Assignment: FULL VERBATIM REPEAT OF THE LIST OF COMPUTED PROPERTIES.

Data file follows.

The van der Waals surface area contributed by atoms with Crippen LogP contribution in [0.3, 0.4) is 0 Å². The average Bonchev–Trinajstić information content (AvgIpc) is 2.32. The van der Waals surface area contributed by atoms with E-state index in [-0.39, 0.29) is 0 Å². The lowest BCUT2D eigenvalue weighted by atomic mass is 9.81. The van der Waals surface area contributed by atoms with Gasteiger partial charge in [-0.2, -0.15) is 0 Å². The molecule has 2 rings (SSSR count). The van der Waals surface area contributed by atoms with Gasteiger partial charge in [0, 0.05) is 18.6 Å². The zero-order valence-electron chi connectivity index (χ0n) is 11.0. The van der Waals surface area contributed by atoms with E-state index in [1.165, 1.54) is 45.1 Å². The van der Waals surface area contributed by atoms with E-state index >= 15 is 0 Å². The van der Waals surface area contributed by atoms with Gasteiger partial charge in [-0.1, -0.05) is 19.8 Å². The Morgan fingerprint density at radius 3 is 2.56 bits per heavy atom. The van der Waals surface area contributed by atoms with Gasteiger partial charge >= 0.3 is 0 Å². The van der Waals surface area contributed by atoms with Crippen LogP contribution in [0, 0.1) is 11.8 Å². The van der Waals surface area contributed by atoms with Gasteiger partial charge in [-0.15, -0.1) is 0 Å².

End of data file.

The van der Waals surface area contributed by atoms with Crippen LogP contribution in [0.3, 0.4) is 0 Å². The average Bonchev–Trinajstić information content (AvgIpc) is 2.32. The van der Waals surface area contributed by atoms with E-state index in [-0.39, 0.29) is 0 Å². The lowest BCUT2D eigenvalue weighted by atomic mass is 9.81. The van der Waals surface area contributed by atoms with Gasteiger partial charge in [-0.2, -0.15) is 0 Å². The molecule has 2 rings (SSSR count). The van der Waals surface area contributed by atoms with Gasteiger partial charge in [0, 0.05) is 18.6 Å². The zero-order valence-electron chi connectivity index (χ0n) is 11.0. The van der Waals surface area contributed by atoms with E-state index in [1.165, 1.54) is 45.1 Å². The van der Waals surface area contributed by atoms with E-state index >= 15 is 0 Å². The van der Waals surface area contributed by atoms with Gasteiger partial charge in [-0.1, -0.05) is 19.8 Å². The Morgan fingerprint density at radius 3 is 2.56 bits per heavy atom. The van der Waals surface area contributed by atoms with Gasteiger partial charge >= 0.3 is 0 Å². The van der Waals surface area contributed by atoms with Crippen LogP contribution in [0, 0.1) is 11.8 Å². The van der Waals surface area contributed by atoms with Gasteiger partial charge in [-0.15, -0.1) is 0 Å².